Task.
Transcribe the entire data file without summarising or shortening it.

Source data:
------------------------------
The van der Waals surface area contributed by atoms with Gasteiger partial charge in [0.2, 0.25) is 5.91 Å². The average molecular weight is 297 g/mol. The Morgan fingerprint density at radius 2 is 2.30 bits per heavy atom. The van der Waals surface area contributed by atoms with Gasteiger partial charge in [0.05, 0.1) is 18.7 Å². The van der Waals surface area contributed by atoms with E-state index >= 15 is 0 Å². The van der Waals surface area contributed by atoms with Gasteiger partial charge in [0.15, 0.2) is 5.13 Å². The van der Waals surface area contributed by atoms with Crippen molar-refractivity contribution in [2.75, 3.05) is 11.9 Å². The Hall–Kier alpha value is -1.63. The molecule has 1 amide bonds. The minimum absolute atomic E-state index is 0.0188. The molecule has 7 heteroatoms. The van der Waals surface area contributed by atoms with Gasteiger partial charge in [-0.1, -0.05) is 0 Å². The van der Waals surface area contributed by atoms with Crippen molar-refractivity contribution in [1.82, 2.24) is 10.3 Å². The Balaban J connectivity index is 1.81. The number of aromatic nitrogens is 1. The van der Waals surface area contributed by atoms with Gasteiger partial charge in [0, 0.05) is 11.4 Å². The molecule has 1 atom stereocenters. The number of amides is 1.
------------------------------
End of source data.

The van der Waals surface area contributed by atoms with Gasteiger partial charge in [0.2, 0.25) is 5.91 Å². The average molecular weight is 297 g/mol. The Morgan fingerprint density at radius 2 is 2.30 bits per heavy atom. The van der Waals surface area contributed by atoms with Gasteiger partial charge in [0.05, 0.1) is 18.7 Å². The van der Waals surface area contributed by atoms with E-state index >= 15 is 0 Å². The van der Waals surface area contributed by atoms with Gasteiger partial charge in [0.15, 0.2) is 5.13 Å². The van der Waals surface area contributed by atoms with Crippen molar-refractivity contribution in [2.75, 3.05) is 11.9 Å². The Hall–Kier alpha value is -1.63. The molecule has 1 amide bonds. The minimum absolute atomic E-state index is 0.0188. The molecule has 7 heteroatoms. The van der Waals surface area contributed by atoms with Gasteiger partial charge in [-0.1, -0.05) is 0 Å². The van der Waals surface area contributed by atoms with Crippen molar-refractivity contribution in [1.82, 2.24) is 10.3 Å². The Balaban J connectivity index is 1.81. The number of aromatic nitrogens is 1. The van der Waals surface area contributed by atoms with Gasteiger partial charge in [0, 0.05) is 11.4 Å². The molecule has 1 atom stereocenters. The number of amides is 1.